Edited by jamdonut, 01 February 2013 - 09:12 PM.


#2 EsmeLennox

Posted 01 February 2013 - 09:14 PM

I would certainly seriously consider it. I would think about the major jobs that need doing and are some calls to get 'ball park' figures of the cost and go from there.

#3 jenchristo

Posted 01 February 2013 - 09:18 PM

I don't think you could do it for that much. Why don't you get a building inspection &/or some quotes for the renovation/extension.

#4 The Awesome One

Posted 01 February 2013 - 09:20 PM

I guess it depends, where would you all live while these renovations were taking place? Can you realistically afford it?

If you wanted to do it I would get a professional to go through the house, look at everything that needs to be done, get an estimate and see if it lines up with what you are happy to put into the project.

#5 solongsuckers

Posted 01 February 2013 - 09:20 PM

Yes I would consider it but I would do some serious investigation as to how much everything would cost first.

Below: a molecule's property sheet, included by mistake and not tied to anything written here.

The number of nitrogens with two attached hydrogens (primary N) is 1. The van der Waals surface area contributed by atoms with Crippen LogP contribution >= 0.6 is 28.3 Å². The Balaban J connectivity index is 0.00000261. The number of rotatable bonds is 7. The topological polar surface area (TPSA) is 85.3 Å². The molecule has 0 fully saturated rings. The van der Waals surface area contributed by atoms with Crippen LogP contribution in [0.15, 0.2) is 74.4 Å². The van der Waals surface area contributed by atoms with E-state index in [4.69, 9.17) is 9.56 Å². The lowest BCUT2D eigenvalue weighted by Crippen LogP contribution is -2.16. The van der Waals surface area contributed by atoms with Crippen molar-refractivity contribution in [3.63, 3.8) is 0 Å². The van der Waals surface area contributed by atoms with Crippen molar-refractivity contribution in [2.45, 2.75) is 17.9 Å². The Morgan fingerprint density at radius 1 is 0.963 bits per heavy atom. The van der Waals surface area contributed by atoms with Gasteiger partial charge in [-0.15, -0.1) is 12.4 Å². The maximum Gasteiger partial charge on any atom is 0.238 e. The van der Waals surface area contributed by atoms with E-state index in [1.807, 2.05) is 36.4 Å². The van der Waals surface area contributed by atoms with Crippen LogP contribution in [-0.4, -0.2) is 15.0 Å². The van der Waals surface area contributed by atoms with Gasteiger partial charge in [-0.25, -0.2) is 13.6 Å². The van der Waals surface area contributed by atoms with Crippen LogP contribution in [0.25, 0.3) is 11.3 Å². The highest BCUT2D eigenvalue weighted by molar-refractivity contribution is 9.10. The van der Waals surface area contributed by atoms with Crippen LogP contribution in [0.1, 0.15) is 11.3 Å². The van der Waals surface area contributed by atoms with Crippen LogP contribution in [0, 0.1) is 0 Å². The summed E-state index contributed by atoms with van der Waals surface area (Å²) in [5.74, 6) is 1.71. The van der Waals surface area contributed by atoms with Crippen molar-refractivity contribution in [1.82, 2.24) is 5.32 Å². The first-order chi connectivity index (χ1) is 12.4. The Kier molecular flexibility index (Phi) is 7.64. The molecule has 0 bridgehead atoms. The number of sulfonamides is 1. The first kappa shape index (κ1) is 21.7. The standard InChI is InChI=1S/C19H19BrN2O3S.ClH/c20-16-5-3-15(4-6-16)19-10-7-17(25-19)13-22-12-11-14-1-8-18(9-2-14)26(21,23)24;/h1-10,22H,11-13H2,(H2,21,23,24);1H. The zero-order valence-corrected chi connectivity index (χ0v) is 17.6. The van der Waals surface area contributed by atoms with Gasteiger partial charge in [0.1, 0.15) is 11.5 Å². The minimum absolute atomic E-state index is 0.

#6 *cough*

Posted 01 February 2013 - 09:21 PM

QUOTE (jenchristo @ 01/02/2013, 07:18 PM) <{POST_SNAPBACK}>
I don't think you could do it for that much. Why don't you get a building inspection &/or some quotes for the renovation/extension.


This.

Also factor in potential family politics.

#7 ekbaby

Posted 01 February 2013 - 09:27 PM

If it wasn't your nana's house would you consider it?

#8 NotBitzerMaloney

Posted 01 February 2013 - 09:28 PM

You might do it and end up with a lovely house for a good price that was worth the risk...
But the potential for family issues would put me off it.
I can imagine hearing about how you underpaid for grandmas house at Christmas in 20 years time. For me personally that would make it a no.

#9 Ice Queen

Posted 01 February 2013 - 09:31 PM